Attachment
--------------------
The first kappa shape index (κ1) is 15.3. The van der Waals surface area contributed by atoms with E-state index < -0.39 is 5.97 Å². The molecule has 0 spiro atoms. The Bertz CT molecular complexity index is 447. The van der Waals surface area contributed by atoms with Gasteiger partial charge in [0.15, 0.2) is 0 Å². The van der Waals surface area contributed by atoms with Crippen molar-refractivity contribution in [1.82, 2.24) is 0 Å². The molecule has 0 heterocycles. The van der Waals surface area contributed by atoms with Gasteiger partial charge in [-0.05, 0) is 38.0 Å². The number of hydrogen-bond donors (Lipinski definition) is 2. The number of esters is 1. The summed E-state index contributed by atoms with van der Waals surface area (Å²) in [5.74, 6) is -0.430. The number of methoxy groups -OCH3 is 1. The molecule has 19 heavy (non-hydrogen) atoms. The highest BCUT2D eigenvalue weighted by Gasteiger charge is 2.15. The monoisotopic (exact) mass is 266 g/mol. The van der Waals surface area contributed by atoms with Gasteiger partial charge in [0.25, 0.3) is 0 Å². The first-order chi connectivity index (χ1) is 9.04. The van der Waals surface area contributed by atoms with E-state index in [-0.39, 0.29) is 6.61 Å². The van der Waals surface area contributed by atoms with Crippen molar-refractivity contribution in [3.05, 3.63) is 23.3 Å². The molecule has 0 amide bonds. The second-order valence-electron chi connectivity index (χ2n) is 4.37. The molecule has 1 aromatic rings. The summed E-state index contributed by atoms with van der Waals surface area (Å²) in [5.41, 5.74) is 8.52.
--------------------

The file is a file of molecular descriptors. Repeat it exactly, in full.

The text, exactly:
The first kappa shape index (κ1) is 15.3. The van der Waals surface area contributed by atoms with E-state index < -0.39 is 5.97 Å². The molecule has 0 spiro atoms. The Bertz CT molecular complexity index is 447. The van der Waals surface area contributed by atoms with Gasteiger partial charge in [0.15, 0.2) is 0 Å². The van der Waals surface area contributed by atoms with Crippen molar-refractivity contribution in [1.82, 2.24) is 0 Å². The molecule has 0 heterocycles. The van der Waals surface area contributed by atoms with Gasteiger partial charge in [-0.05, 0) is 38.0 Å². The number of hydrogen-bond donors (Lipinski definition) is 2. The number of esters is 1. The summed E-state index contributed by atoms with van der Waals surface area (Å²) in [5.74, 6) is -0.430. The number of methoxy groups -OCH3 is 1. The molecule has 19 heavy (non-hydrogen) atoms. The highest BCUT2D eigenvalue weighted by Gasteiger charge is 2.15. The monoisotopic (exact) mass is 266 g/mol. The van der Waals surface area contributed by atoms with Gasteiger partial charge in [0.25, 0.3) is 0 Å². The first-order chi connectivity index (χ1) is 9.04. The van der Waals surface area contributed by atoms with E-state index in [-0.39, 0.29) is 6.61 Å². The van der Waals surface area contributed by atoms with Crippen molar-refractivity contribution in [3.05, 3.63) is 23.3 Å². The molecule has 0 amide bonds. The second-order valence-electron chi connectivity index (χ2n) is 4.37. The molecule has 1 aromatic rings. The summed E-state index contributed by atoms with van der Waals surface area (Å²) in [5.41, 5.74) is 8.52.